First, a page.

Painful Epiphany

I’ve been having a pretty good time (well, relatively, anyways) recently.  I had a work attachment experience this week with some equine vets, and it’s just wonderful to be around them.

Yesterday, I had a panic attack on my way home.  I didn’t think too much of it, as I do periodically have sudden and unexpected panic attacks, although I did wonder what had triggered it.  But today, near the end of my shift, my mood went from okay-and-maybe-even-almost-happy to my-life-is-no-longer-worth-living in the space of 45 seconds.  I’ve never had my mood crash quite so quickly before, and it was scary that it could happen like that without any particular inciting incident.

Initially, I thought that this was an unfortunate coincidence (ups and downs are pretty normal for me), but I’m starting to realise that it probably isn’t the case.  I thought about the panic attack, and realised that it was neither sudden nor unexpected.  The anxiety I felt had actually been building up over the course of my work attachment.  The same for the depression: although during work hours, I was doing quite okay and managing, every day after work, my mood had been steadily dropping.  I also realised that something similar had happened before with other enjoyable activities.

So this is the thing: What if the things I really, really enjoy are causing me more pain overall?  I think it’s happening.  I think I even know why it’s happening.  When I’m around people I admire/respect, I hold myself to impossibly high standards out of a belief that they will think less of me if I am somehow less than perfect.  I know that I am less than perfect, after all, who isn’t?  But this leads to incredible fear and anxiety that something I say or do will show that imperfection to the other person.   And when it happens, as is inevitable, as I really don’t know everything there is to know (if I did, I wouldn’t need the work experience) nor am I capable of doing everything perfectly, then I feel like everyone is disappointed in me and that they all hate me and would be better off without me and I feel disappointed in myself and that just makes my depression that much worse.  But this need to be perfect is so much greater when I am in a position I want to be in.  When I’m with people I greatly respect or admire (people I desire to spend more time with), I feel a greater need to please them or to appear as good as I think they are (which, incidentally, isn’t always the same as how good other people think they are).  I want to impress them so I can have more of their time and attention, and that just doesn’t normally work well for me.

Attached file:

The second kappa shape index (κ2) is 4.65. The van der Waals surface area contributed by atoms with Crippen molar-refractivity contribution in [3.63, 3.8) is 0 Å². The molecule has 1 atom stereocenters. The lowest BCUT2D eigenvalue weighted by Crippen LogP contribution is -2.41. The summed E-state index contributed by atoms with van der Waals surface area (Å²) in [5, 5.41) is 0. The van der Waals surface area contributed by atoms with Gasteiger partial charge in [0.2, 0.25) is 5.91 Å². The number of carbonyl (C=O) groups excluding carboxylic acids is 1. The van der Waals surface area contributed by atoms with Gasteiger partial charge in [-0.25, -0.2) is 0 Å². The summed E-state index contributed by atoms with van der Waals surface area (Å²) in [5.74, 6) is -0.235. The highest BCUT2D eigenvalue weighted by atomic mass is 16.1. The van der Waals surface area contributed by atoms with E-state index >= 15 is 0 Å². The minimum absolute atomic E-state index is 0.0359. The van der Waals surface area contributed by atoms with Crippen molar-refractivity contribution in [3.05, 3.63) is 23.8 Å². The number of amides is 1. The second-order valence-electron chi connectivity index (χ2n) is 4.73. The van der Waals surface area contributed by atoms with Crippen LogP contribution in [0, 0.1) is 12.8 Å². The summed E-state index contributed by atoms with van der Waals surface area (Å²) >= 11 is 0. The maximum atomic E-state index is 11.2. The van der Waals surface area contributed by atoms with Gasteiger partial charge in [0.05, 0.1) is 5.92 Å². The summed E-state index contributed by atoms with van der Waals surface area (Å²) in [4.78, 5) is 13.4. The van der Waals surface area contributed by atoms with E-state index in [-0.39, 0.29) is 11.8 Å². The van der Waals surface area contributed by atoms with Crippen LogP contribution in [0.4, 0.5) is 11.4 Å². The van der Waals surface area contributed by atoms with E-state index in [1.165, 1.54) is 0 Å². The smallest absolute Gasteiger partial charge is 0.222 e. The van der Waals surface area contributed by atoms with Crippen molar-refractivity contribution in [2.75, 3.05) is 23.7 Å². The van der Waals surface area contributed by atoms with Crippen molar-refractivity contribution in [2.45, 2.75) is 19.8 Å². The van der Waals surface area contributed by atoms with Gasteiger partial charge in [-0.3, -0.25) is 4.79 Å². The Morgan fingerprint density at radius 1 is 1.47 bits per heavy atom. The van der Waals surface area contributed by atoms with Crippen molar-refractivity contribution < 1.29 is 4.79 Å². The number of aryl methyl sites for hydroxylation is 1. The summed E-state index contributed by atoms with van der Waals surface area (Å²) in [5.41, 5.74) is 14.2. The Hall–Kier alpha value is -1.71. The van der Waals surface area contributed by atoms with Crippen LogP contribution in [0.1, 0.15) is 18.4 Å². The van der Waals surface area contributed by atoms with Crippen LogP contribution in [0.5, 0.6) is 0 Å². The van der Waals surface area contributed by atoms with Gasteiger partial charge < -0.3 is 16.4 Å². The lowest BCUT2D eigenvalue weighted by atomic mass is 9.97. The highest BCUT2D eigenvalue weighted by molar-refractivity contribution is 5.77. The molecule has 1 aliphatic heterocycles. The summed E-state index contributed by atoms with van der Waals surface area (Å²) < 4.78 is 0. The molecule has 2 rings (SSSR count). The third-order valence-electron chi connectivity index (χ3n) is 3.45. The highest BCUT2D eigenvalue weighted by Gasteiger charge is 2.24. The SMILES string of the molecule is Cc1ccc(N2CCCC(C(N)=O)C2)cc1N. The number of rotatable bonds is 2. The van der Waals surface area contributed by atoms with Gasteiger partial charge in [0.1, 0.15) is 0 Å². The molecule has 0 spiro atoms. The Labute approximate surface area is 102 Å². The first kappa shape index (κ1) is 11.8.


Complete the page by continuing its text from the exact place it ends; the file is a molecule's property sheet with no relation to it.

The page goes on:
I think it’s incredibly sad that the things which should bring me the greatest joy also bring me the greatest pain.  I wish I could get past this so I could truly enjoy the experience of doing these things or being around these people.